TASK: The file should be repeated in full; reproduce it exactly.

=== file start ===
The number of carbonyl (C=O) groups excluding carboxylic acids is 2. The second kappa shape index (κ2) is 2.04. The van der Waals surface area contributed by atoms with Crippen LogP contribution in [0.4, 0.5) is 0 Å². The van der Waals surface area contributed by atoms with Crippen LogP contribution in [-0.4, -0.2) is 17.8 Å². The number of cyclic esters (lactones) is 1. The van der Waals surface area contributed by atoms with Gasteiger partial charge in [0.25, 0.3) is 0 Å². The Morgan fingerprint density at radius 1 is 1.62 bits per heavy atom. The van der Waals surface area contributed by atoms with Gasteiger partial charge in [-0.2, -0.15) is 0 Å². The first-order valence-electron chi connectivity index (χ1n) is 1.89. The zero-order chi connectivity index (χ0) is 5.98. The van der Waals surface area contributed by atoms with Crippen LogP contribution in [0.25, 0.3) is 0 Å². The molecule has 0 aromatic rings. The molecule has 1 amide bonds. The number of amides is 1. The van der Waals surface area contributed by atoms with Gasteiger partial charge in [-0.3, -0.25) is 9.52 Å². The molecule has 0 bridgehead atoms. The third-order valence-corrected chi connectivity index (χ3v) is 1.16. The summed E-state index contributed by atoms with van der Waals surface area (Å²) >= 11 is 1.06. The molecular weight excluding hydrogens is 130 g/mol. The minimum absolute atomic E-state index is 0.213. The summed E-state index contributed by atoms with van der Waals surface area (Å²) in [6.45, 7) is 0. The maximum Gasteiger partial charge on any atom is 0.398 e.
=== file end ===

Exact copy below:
The number of carbonyl (C=O) groups excluding carboxylic acids is 2. The second kappa shape index (κ2) is 2.04. The van der Waals surface area contributed by atoms with Crippen LogP contribution in [0.4, 0.5) is 0 Å². The van der Waals surface area contributed by atoms with Crippen LogP contribution in [-0.4, -0.2) is 17.8 Å². The number of cyclic esters (lactones) is 1. The van der Waals surface area contributed by atoms with Gasteiger partial charge in [0.25, 0.3) is 0 Å². The Morgan fingerprint density at radius 1 is 1.62 bits per heavy atom. The van der Waals surface area contributed by atoms with Gasteiger partial charge in [-0.2, -0.15) is 0 Å². The first-order valence-electron chi connectivity index (χ1n) is 1.89. The zero-order chi connectivity index (χ0) is 5.98. The van der Waals surface area contributed by atoms with Crippen LogP contribution in [0.25, 0.3) is 0 Å². The molecule has 0 aromatic rings. The molecule has 1 amide bonds. The number of amides is 1. The van der Waals surface area contributed by atoms with Gasteiger partial charge in [-0.3, -0.25) is 9.52 Å². The molecule has 0 bridgehead atoms. The third-order valence-corrected chi connectivity index (χ3v) is 1.16. The summed E-state index contributed by atoms with van der Waals surface area (Å²) >= 11 is 1.06. The molecular weight excluding hydrogens is 130 g/mol. The minimum absolute atomic E-state index is 0.213. The summed E-state index contributed by atoms with van der Waals surface area (Å²) in [6.45, 7) is 0. The maximum Gasteiger partial charge on any atom is 0.398 e.